Comparison: ACT vs. SAT

Should I take the ACT or the SAT? Not sure which one is better?

Before the new SAT, there were actually many differences between the two. For example, the SAT used to have a penalty for guessing. However, with the new SAT, that penalty is now gone, and the makers of the test re-formatted the SAT so that it resembles the ACT more.

Here’s a comparison of the two tests:

ACT SAT
Time without writing/essay 2 hours, 55 minutes 3 hours
Time with writing/essay 3 hours, 35 minutes 3 hours, 50 minutes
Number of  Required Sections 4 4 (3 actual sections with math divided into 2 sections)
Subject Material: English/Writing & Language Yes, 45 minutes, 75 ?s Yes, 35 minutes, 44 ?s
Subject Material: Reading Yes, 35 minutes, 40 ?s Yes, 65 minutes, 52 ?s
Subject Material: Math Yes, 60 minutes, 60 ?s Yes, 80 minutes, 58 ?s
Format of Math Questions All multiple choice 45 multiple choice, 13 grid-in
Calculator allowed for Math Yes, for all of math Yes, for Math-Calculator section; No, for Math-No calculator section
Math Topics covered Numbers, algebra, functions, geometry, prob/stat, rates/percents, area, volume, word problems, models Numbers, algebra, functions, geometry, trigonometry, statistics, advanced math, word problems, models
Subject Material: Science Yes, 35 minutes, 40 ?s No
Optional (but recommended) Essay Yes, 40 minutes Yes, 50 minutes
Critical thinking and analysis Yes Yes
Score range 1-36 400-1600
Penalty for guessing No No

There are a few minor differences, such as the SAT having 2 math sections with one section without calculator use and several math questions that are not multiple choice and require bubbling or “gridding” in the answer. The SAT math sections also include basic trigonometry while the ACT usually does not cover trig. Calculator use is permitted throughout the entire ACT math section while it is not on one of  the SAT math sections. Overall, the SAT takes a little bit more time than the ACT because there is usally more time given per question, and the optional Essay section gives 50 minutes to write rather than 40 minutes. The scoring also differs with a different point scale used.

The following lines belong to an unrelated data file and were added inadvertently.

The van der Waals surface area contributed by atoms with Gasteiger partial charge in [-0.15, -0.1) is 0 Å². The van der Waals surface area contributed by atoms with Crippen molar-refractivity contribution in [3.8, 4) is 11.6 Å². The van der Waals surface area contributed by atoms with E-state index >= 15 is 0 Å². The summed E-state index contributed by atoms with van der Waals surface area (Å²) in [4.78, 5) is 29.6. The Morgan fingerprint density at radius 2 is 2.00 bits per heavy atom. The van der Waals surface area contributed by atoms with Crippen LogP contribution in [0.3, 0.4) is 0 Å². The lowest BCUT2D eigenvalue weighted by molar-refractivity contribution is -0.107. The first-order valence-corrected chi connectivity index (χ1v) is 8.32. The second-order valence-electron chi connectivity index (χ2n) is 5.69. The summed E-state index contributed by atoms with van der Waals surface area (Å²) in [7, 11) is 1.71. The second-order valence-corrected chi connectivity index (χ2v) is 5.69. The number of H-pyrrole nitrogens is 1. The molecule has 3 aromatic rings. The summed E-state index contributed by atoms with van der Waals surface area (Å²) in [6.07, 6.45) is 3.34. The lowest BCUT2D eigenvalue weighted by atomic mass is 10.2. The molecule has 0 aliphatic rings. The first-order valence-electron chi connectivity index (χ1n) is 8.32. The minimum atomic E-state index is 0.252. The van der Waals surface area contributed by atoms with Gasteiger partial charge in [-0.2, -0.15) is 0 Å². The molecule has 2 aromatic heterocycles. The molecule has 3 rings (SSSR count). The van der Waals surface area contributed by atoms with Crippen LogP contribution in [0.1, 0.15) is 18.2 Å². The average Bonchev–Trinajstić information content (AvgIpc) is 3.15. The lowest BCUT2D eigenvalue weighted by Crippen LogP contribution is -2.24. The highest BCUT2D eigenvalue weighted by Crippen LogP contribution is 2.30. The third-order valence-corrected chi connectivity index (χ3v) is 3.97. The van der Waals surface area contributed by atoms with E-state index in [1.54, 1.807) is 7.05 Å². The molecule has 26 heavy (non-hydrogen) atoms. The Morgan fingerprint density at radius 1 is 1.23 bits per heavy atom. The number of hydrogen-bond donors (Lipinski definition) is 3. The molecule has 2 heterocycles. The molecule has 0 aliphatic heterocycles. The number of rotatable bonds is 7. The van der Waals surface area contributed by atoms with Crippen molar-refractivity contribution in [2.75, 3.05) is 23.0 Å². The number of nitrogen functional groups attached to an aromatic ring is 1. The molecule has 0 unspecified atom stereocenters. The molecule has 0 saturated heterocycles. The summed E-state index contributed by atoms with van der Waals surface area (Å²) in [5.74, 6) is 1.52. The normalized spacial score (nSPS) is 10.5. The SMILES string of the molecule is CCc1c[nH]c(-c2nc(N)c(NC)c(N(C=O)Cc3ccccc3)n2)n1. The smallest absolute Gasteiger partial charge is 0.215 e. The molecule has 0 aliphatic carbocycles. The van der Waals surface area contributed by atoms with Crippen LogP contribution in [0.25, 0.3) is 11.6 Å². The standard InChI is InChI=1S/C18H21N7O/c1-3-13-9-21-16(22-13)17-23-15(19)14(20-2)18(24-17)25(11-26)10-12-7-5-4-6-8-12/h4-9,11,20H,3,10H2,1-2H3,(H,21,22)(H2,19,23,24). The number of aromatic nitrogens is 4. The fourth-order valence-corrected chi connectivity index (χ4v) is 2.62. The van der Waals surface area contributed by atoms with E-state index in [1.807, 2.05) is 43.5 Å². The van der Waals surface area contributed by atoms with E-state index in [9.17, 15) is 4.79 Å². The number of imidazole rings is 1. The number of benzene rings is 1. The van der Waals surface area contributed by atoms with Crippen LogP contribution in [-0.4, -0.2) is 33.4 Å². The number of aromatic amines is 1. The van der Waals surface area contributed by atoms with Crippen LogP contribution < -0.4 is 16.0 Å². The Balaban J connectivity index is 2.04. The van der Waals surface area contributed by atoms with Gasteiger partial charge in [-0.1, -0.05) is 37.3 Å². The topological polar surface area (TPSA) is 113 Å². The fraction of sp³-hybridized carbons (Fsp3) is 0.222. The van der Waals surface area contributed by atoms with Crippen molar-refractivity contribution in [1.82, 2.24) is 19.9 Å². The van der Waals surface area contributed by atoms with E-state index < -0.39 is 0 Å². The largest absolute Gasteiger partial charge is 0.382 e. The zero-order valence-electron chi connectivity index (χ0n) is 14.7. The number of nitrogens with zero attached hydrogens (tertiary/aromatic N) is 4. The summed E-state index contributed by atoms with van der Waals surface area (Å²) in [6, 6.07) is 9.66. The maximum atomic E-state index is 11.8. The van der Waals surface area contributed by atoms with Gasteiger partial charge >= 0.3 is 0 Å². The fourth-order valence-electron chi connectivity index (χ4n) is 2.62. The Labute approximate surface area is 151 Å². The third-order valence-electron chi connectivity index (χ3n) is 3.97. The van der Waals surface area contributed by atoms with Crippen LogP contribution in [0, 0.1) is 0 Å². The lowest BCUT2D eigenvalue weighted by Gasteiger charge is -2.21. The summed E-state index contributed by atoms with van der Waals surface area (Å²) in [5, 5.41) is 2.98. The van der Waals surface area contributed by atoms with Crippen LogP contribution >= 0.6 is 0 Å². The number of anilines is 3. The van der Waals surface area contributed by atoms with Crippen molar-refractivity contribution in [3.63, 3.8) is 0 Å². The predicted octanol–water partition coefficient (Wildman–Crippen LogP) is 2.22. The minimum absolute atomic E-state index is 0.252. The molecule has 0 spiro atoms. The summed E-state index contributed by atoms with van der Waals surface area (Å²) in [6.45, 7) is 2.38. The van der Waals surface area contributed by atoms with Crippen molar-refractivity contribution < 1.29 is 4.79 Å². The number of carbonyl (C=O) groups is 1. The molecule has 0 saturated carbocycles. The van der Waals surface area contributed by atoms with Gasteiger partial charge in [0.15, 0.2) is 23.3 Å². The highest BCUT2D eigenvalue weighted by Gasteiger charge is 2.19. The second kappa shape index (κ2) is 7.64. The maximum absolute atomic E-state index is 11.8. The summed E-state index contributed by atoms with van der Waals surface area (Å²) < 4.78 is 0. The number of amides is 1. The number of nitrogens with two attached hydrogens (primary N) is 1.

The most notable difference is the inclusion of the science section on the ACT and the exclusion of the science section on the SAT. The sciences are definitely covered on the SAT Subject tests for Biology, Chemistry, and Physics though, so if you choose to take the SAT and not the ACT but still want to show colleges your aptitude for scientific reasoning and knowledge, you should definitely take the SAT Subject tests in the sciences. However, if you are weak with analyzing scientific data, you should probably take the SAT rather than the ACT. Yet, with practice, a few strategies, some studying, and logic, you can still do well on the Science section of the ACT, even if you tend to be weak in the sciences.

Because the two tests are mostly similar now, it really comes down to personal preference, what types of strategies work for you, and what kind of test-taker you are. If you really need help with deciding though, Princeton Review has a short quiz that you can take to determine which of the two tests would be better for you: https://www.princetonreview.com/college/should-i-take-the-act-or-sat-quiz

However, if you want to become a Finalist for the National Merit Scholarship, you MUST take the SAT! More info about that here: http://college-prep-guide.com/psat-nmsqt/

Regardless of your decision to take the ACT or the SAT (or both, but really, only one is necessary), prepare well and do well!


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